I had to embrace the cliche a few years ago when I got my Odyssey (or Hottesy as my friend Matt calls it), then my sons starting playing soccer, I bought expensive jeans, and got a Costco membership. I feel you. I really do. But they love it (mainly because they get to drink Gatorade) and I love watching them out there having fun.

    • October 11, 2010 2:22 pm

      Kelly: totally stealing that. Hottesy. I hope you don’t mind. 🙂

      You’re right on: soccer is all about the snacks and the drinks. Ben got this awesome doughnut, post-game, on Saturday. It was all I could do to not eat it.

  9. October 11, 2010 10:04 am

    Welcome to your new world, huh? Both our boys (11 and 8) play football (with full pads, yikes) and the younger one plays hockey and I will admit that I love it as much as they do! They are at an age now where the games are exciting to watch.

    After a year of watching the kids play and seeing how much fun team sports can be some friends and I decided to join up with some other friends and form a co-ed broomball team that plays outside through the park & rec. We are clearly the oldest team in the league and play on Sunday mornings against some hung over, carefree 20 year olds. Despite that, we did not win a single game last year and I think only scored a handful of goals. But we have a ton of fun! Broomball is serious cross training, by the way! And it is a riot to hear the boys cheer from the sidelines for us like we cheer for them. I now know that sinking feeling of being the goalie that lets in a goal or what it feels like to get a break away only to fall embarrassingly on my butt and not be able to hit the ball in the net. Either way, it’s fun to be on both sides of the game.

    Last week, our 8 yr old’s team lost by a touchdown scored when the other team’s player ran it all the way in. The kid stepped out of bounds, the ref missed it and the game ended. After the game, I was ready to give him the “that’s how it goes sometimes” talk, but he was bouncing around in a great mood, unphased by it. So, I left it alone. And then he started talking about how they won. I tried to gently correct him, but he was insistent on it. Did the ref change the call? No. But out of the mouth of babes and with a big smile, he says: “The kid totally stepped out of bounds and the ref didn’t see it and he should have and so I don’t think the touchdown should have counted, so in my mind we won! It doesn’t matter what the ref says. It still feels like we’re winners!” I couldn’t argue with that! Have fun!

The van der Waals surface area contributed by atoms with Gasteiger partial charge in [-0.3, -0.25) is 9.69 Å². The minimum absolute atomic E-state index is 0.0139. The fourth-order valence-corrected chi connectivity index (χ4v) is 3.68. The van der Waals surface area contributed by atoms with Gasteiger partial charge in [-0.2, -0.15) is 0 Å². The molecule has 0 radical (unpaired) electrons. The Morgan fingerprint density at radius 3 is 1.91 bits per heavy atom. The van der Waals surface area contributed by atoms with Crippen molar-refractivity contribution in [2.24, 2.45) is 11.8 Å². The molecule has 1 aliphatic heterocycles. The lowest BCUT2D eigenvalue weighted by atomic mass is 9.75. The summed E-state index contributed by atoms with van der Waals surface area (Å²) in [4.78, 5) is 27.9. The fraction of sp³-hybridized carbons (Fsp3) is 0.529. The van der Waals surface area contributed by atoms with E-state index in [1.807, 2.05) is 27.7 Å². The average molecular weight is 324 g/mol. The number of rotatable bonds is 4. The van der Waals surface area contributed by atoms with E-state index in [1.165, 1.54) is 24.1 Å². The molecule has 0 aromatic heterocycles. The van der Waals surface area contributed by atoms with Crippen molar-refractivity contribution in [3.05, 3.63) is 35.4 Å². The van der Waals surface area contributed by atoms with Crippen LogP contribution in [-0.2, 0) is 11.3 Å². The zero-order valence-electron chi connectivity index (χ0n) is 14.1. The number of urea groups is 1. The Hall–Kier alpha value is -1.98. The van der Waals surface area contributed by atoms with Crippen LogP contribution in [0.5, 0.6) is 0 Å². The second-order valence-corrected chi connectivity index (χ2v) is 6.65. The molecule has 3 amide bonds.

• October 11, 2010 2:27 pm

      Awesome comment, Jo. Love the broomball idea–such a MN thing–and the adult team thing. I really miss that as adults. And, once again, our kids prove they’re way more on top of things than we give them credit for. A lesson in there somewhere, right?

  10. Meghan permalink
    October 11, 2010 10:21 am

    As others have said, this post could have been written by me, if I were as witty as you are Dimity. To top things off, I somehow got talked into being the assistant coach for my son’s team (5 yr olds) and I have never played organized soccer in my life! A couple highlights of the season:
    -during the first game one of our players stopped mid field, while chasing the ball, to pick a dandelion flower and give it to his mom on the sidelines!! Wish this had been done by my kid, but it was very sweet to watch.
    -my son, I have discovered, LOVES running. He won’t approach the ball often but loves to run in circles around the other players on the field, just enjoying the wind in his sweaty hair with a smile on his face!

    • October 11, 2010 2:33 pm

      Love that first story, Meghan: that’s the kind of story that lives in family lore forever. You gotta wonder what is going on in these kids minds: why are all these adults screaming at me to chase around this ball? Too funny. Way to step up and coach! (

  11. Jennifer permalink
    October 11, 2010 10:23 am

    My sons have both played soccer. My 6-year old has a language disorder, and we signed him up strictly for the socialization of being on a team. He has played for 2 1/2 years, and he just has fun! My other son- age 9… well, he’s my swimmer and runner- it was just too painful to watch him run up and down the field with no attention to the ball! (ball- what ball?) I just remind myself with my little one- we’re not teaching him soccer yet; right now we’re teaching him how to have fun while playing any sport! Sounds like Amelia has caught onto that already!
    Have fun!

    • October 11, 2010 2:29 pm

      That’s cool, Jennifer, that soccer has helped your younger son. And sounds like your older one might have found his sports already: funny how that kind of naturally happens. When I zoom out and see the bigger picture of sports and what they do, I love it. Hard, sometimes, to remember that on the sidelines. 🙂

  12. October 11, 2010 11:39 am

    Not a soccer mom, but great post. And LOVE that Thing 2 spent half the time doing somersaults! Seriously.

    • Annette M permalink